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ARTIST PROFILE: Rene Elkaslasy, pastry chef and more

April 24, 2014
By MARTHA ALLEN - Correspondent , Lake Placid News

LAKE PLACID - Rene Elkaslasy is an artist, no matter what medium she happens to be working in any given time.

At age 28, she has created and shown wire sculpture, as well as intricate jewelry and mixed media paintings, and her big, bold canvases graced the walls of her coffee shop, Cuppa Joe, a business she owned and ran last year. Right now, she is focusing considerable energy on pastry chefing at the Lake Placid Lodge, getting ready for the restaurant's summer reopening May 7.

"I'm settling down a little bit," she said.

Article Photos

Rene Elkaslasy

Brought up in two different worlds - New York City and Keene Valley - Elkaslasy has surprised even those who know her well with her quicksilver moves from one milieu to another.

Blogging became another artistic medium, using text and photography as a journal and to keep in touch with people. Documenting her travels through Tasmania in 2012, Elkaslasy wrote:

"In the world of blogging, you can ultimately create your own reality. ... I could tell of my childhood, where I spent the better half growing up in the heart of the Adirondacks where I left no rock unturned in that enchanted forest expanse, that I found peace in the shade of the trees and the rustling of leaves. I climbed ... trees and ice, yes ice."

Trees and ice are all right, but the mercurial Elkaslasy is also down with the city. After a stint of study at the Art of Vancouver in British Columbia, which ended in 2010, she received a different kind of education working as a pastry chef at Aureole, New York, a restaurant in the Times Square theater district.

Aureole allowed her creative expression.

"Working at Lake Placid Lodge comes the closest to my experience in New York City. It's equally challenging."

Elkaslasy does like a challenge.

Cuppa Joe was a one-woman show, as Elkaslasy put it, open seven days a week all day, with free wireless Internet "to encourage campers and loiterers," with specialty coffees and teas, $4 sandwiches and baked goods. All of the food was made by Elkaslasy herself, in a rented, off-location kitchen. She held children's poetry readings and hosted art shows.

"So many things," Elkaslasy said, "it was hard to do everything right."

The coffee shop was never intended to be her life's work, but a learning experience, and the experience was a positive one. She garnered good reviews, had fun with the loiterers, learned about business - "it was a teaching tool for paper work" - and broke even in the end.

Recently, she worked a 74-hour week at the Sagamore Resort in Bolton Landing for Laurie Desourcie.

"They were understaffed during a busy week," Elkaslasy said, "and I hopped on their pastry staff. You can learn from every experience."

She has many disparate experiences to look back on. She hitchhiked around New Zealand in 2006-2007, where she worked on macadamia nut and kiwi fruit farms and participated in sheep shearing.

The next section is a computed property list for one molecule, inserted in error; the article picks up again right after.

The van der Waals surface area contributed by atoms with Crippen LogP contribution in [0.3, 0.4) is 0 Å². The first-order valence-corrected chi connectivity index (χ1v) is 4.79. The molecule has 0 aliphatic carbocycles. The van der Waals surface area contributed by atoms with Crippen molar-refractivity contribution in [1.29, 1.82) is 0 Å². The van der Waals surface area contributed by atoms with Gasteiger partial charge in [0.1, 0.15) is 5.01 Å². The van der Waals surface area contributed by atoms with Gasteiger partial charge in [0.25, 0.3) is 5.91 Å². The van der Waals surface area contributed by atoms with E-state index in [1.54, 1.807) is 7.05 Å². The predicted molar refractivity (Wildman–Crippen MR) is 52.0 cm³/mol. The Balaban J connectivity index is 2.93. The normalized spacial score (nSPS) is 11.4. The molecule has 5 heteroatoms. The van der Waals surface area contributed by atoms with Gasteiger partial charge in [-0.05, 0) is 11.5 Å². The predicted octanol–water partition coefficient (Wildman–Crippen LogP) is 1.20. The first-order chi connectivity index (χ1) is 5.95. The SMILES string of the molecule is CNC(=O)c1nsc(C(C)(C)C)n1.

"I would never do that now," she said.

Three years ago, she worked extracting honey and feeding bees for the Tasmanian Honey Company.

"I thought I would be working outside, but at first I was inside, doing repetitive labor. It gave me so much time to think. And I thought about chocolates, to be honest."

Elkaslasy has dreamed for years of being a chocolatier.

"I keep my DBA (Enuf Chocolates) current," she said. "Getting a chocolate tempering machine is still a goal."

On her current blog, she posts photographs of her culinary creations as well as recipes. While some highly sophisticated desserts are featured.

"I don't want to scare people," she said. "I want to get people baking. ... My sister Eden told me, 'Don't forget to make a chocolate chip cookie.' She reminds me not to get too crazy. Dial it back and show restraint."

At this, Rene Elkaslasy smiles her dazzling smile.

Right now it's mud season in the Adirondacks, and the Lake Placid Lodge, like many other businesses in the area, is gearing up for the summer season.

"I would like to tempt you with a few of our menu ideas, but we are developing them as the reopening nears," she said. "We're still in menu conceptualization, deliberation mode."

Elkaslasy and fellow pastry chef M. Magee Dunn are working with executive chef Truman Jones "to provide something Lake Placid hasn't seen yet," she said.

She would like to see more diners enjoying a delicious dessert as an integral part of the whole meal. Dessert should be just enough to feel satiated.

"Portion size is calculated," she explained. "You're not supposed to feel awful."

With a focus on pastry, Elkaslasy said that now she is settling down.

"It's a little scary to settle," she said, "but I look forward to building consistency in building relationships."

If she were to give advice, she said, she would encourage people to travel when they're young. If you are contemplating starting a new business, never shy away. But never choose a place that doesn't have an existing kitchen.

"It's definitely a hindrance."

Check out Rene Elkaslasy's blog at



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